Automattic and Tumblr logos
Automattic and Tumblr logos

Automattic and Tumblr: could this buyout herald a revival of the personal website at the expense of social networks?

Enrique Dans
Aug 21, 2019 · 3 min read

Verizon is closing the sale of Tumblr, one of the properties it acquired with the leftovers of Yahoo!, to Automattic founder Matt Mullenweg. For a nominal price, far from the $1,100 billion that Yahoo! paid at the time (probably under 3 million), Mullenweg will get a company with a workforce of 200 and some 468 million blogs, with about three million new blogs and some 700 million posts created every month, making it the 76th web page in the world in the Alexa ranking, finally bringing to a close he’s thinking about since May 2013, if not before.

Automattic is the company that runs WordPress, the software that powers no less than a third of the web. Created by Matt in 2005 when he was aged 20, it employs about 1,000 people who all work remotely from anywhere in the world, do not use email, and whose culture has been studied and defined on many occasions as the future of work. In 2017, the company closed its San Francisco headquarters because nobody was using it and it has continued to function without any problem. In addition to WordPress.com, the blog platform par excellence, and its huge community of volunteer developers constantly contributing ideas and plugins, its products are used by companies and media around the world.

In 2010, WordPress.com reached an agreement with Microsoft to manage blogs on Live Spaces, from which the company was withdrawing its support. By taking Tumblr now, it clearly reinforces its quest to become the absolute leader of personal publishing products, an alternative for online identity mistakenly believed dead due to the popularity of social networks and that could experience another phase of popularization among young people jaded with the likes of Facebook.

The acquisition of Yahoo! in May 2013 made Tumblr’s founder David Karp a millionaire, but after seeing his company neglected with so many others that formerly belonging to Yahoo! he ended up leaving the project in 2017. Tumblr is the paradigm of so-called push-button publishing, through a simple browser plugin or an easy-to-use smartphone app, and is part many young people’s cultural identity and social communication. In 2018, the company decided to remove pornography from its platform, alienating part of its user community, but has maintained its popularity. According to the WSJ, the same rules will remain under the new ownership. Verizon had been trying to sell Tumblr for some time, but so far, the only interest in buying it has come from Pornhub.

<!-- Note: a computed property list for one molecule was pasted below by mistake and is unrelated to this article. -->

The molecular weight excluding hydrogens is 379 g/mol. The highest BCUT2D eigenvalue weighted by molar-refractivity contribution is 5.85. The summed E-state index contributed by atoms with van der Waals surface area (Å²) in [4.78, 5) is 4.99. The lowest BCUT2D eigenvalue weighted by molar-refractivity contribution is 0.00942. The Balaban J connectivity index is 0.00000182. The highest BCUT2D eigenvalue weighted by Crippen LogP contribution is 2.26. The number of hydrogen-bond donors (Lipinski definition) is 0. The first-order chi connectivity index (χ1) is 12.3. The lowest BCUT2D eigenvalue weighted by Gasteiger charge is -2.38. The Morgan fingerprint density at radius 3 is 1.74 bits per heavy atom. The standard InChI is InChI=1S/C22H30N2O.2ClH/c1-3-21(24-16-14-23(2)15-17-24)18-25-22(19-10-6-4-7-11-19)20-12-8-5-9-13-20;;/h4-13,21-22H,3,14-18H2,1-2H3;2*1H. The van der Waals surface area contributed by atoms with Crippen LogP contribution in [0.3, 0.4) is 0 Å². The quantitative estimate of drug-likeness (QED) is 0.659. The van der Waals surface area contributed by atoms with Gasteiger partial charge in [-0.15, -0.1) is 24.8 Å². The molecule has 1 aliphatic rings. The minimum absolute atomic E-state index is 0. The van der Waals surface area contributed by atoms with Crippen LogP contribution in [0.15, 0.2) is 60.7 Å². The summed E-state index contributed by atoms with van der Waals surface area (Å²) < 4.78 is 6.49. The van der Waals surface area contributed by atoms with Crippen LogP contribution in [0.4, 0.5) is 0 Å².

The acquisition makes Automattic an even more relevant player in the generation of web content, particularly in the field of personal publishing. Over the years, Tumblr has experienced many phases of low growth and some loss of relevance due to the lack of an effective strategy and poor management, but has maintained a reasonable level of use and has a fairly loyal community. With the right management it could go far, particularly in an era when people are growing tired of social networks that see users as simple raw material to be monetized. Here’s an interesting proposition: could young people turn away from the social network and instead start creating their own websites?

This article was previously published on Forbes.

(En español, aquí)

Enrique Dans

On the effects of technology innovation on people…

Enrique Dans

Written by

Professor of Innovation at IE Business School, blogger at enriquedans.com and Senior Contributor at Forbes

Enrique Dans

On the effects of technology innovation on people, companies and society (writing in Spanish at enriquedans.com since 2003)

Enrique Dans

Written by

Professor of Innovation at IE Business School, blogger at enriquedans.com and Senior Contributor at Forbes

Enrique Dans

On the effects of technology innovation on people, companies and society (writing in Spanish at enriquedans.com since 2003)

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